Blog, UTC

About the Software behind this Blog

An open Software Test

This (first) entry in my blog serves to demonstrate all features of the used software. It is also designed to be used as an open, continually expanded software-test for new features of the mentioned software. In detail, paragraphs, lists, various links, source code and interactive figures are demonstrated. Other than in all subsequent articles in this blog, changes of this very article are not indicated in the context of its date of release. (The abstract of blog entries can contain free HTML such as links into Wikipedia.)

In: Blog, Software Test, Demo

Internally, this blog is based on an XML file for storing its contents and the description of its structure. When the website is build, two files per blog entry and language are generated from the XML file. The first file can be accessed by search engines and web browsers with disabled JavaScript. The second file is loaded via AJAX on demand and subsequently integrated into the main file of this website.

Every blog entry is available in two languages. Consistently, this also applies to all corresponding tags or, respectively, key words. Furthermore, every blog entry can have a date of release and a date of its last change or update.


This is a regular paragraph in this blog. It can contain free HTML code, which allows it to be designed at will. Links to external websites such as Wikipedia for example are automatically recognized and marked. Internal links to the concept of this website for example work equally.


Formulas or fragments of formulas, respectively, can be included into the document in two different ways. If the formula is supposed to take centre stage, it must be placed between special tags, similar to paragraphs. This way, it uses the entire width of the page as in the following example:

(1)  f: X \to Y

If elements of a formula are supposed to be explained in a text, they can be included right in the middle of a paragraph like this one X = 2^{ \mathbb{N} } for example. mathjax-node, a flavour of MathJax (both open source under the Apache License 2.0) for Node.js, is used for rendering. The formulas are translated from LaTeX into SVGs while the website is being build and eventually embedded into the blog.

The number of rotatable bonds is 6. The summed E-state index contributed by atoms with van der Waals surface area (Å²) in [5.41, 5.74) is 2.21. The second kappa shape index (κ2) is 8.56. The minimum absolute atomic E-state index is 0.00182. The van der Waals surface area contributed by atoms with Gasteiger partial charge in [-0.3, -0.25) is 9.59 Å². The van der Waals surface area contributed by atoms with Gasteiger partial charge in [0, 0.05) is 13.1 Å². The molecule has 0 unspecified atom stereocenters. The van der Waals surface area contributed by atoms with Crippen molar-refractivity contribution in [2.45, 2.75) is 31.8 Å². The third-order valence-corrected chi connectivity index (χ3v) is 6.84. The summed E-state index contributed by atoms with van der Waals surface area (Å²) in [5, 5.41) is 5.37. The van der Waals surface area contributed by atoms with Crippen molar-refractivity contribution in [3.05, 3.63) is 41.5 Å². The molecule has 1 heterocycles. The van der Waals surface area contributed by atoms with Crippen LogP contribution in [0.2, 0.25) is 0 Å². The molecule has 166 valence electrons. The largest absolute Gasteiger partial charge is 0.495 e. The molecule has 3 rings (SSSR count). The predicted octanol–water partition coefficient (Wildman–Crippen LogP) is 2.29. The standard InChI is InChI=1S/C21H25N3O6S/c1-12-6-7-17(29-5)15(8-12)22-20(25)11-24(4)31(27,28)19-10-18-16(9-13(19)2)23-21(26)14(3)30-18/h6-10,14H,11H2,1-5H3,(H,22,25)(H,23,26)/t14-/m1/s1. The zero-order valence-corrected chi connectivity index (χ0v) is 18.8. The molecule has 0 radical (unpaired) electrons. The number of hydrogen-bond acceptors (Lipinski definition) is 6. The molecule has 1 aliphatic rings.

Images of just about every type can be included as a figure with a description.

Image 1: An image provided as a PNG file. The description of figures can contain free HTML code and links like, for example, to Open Data in Wikipedia.
Videos (via Youtube)

Videos hosted on Youtube can be included into this blog just like images with a description below.

Video 1: A video, hosted on Youtube. It is explained in more detail in "Newton knew he was wrong".
Interaktive plots

Thanks to the integration of Bokeh (open source under a BSD licence) it is possible to include interactive plots into this website.

Plot 1: A simple plot demonstrating some of the interactive features of Bokeh.

Next to Bokeh, this blog also supports interactive figures based on Plotly (open source under the MIT License). Due to the fact that Plotly became fully open source at the end of 2015 it poses an interesting yet significantly larger and more complex alternative to Bokeh. Prominent features, not covered by Bokeh, include three-dimensional drawings accelerated with WebGL and colored contour plots.

Plot 2: Another simple plot, demonstrating some fundamental interactive features of Plotly.
Source Code

Source code can be included into articles in two different ways. In the first example, the source code is loaded from an external file and formatted by the blog software.

 1 # -*- coding: utf-8 -*-
 2 import numpy
 4 def mark_nodes(self):
 5  self.segs['nodes'] = [
 6   0 for item in range(0, len(self.segs['Traj_ID']), 1)
 7   ]
 8  for g in range(0, len(self.trajs['Traj_ID']), 1):
 9   b = self.segs["id" + str(self.trajs['Traj_ID'][g])]
10   for c in range(b[0], b[1] + 1, 1):
11    if self.segs['SPK_ID'][c] == self.ID_SUN:
12     if self.segs['DV'][c] > 1:
13      self.segs['nodes'][c] = self.NODE_DSM
14    else:
15     d = c
16     while (d < b[1]) and (
17      self.segs['SPK_ID'][c] == self.segs['SPK_ID'][d + 1]
18      ):
19      d += 1
20     if c == b[0]:
21      self.segs['nodes'][c] = self.NODE_DEPARTURE
22     elif d == b[1]:
23      self.segs['nodes'][d] = self.NODE_ARRIVAL
24     elif self.isAllHyperbolic(c, d):
25      self.segs['nodes'][d] = self.NODE_FLYBY
26     else:
27      self.segs['nodes'][d - 1] = self.NODE_STAY_ARRIVAL
28      self.segs['nodes'][d] = self.NODE_STAY_DEPARTURE
29     c = d
Example 1: Python code from an external file. The description of figures can contain free HTML code and links like, for example, to Open Data in Wikipedia.

In the second example, source code is directly embedded into the structure of the blog. It is particularly useful for one- or two-line code fragments.

1 import math
2 if True:
3 	print(math.sin(2))
Example 2: Other Python source code directly from within the blog.

Syntax highlighting is available for a number of programming languages. However, the languages are not automatically recognized - instead, they must be specified in the blog. The highlighting functionality is provided by Pygments (open source under a BSD licence) which allows to highlight the code while the website is being build instead of stressing the client's CPU.

To do

The presented blog software can (yet) not handle images, offer its contents in pre-build pdf-files or include explanations or citations. Besides, it is (yet) incapable of managing and displaying literature references in a sane manner.


Every blog entry is closed with the name of its respective author. This allows for both multiple authors, if required, and links to further reading about the author.

Sebastian M. Ernst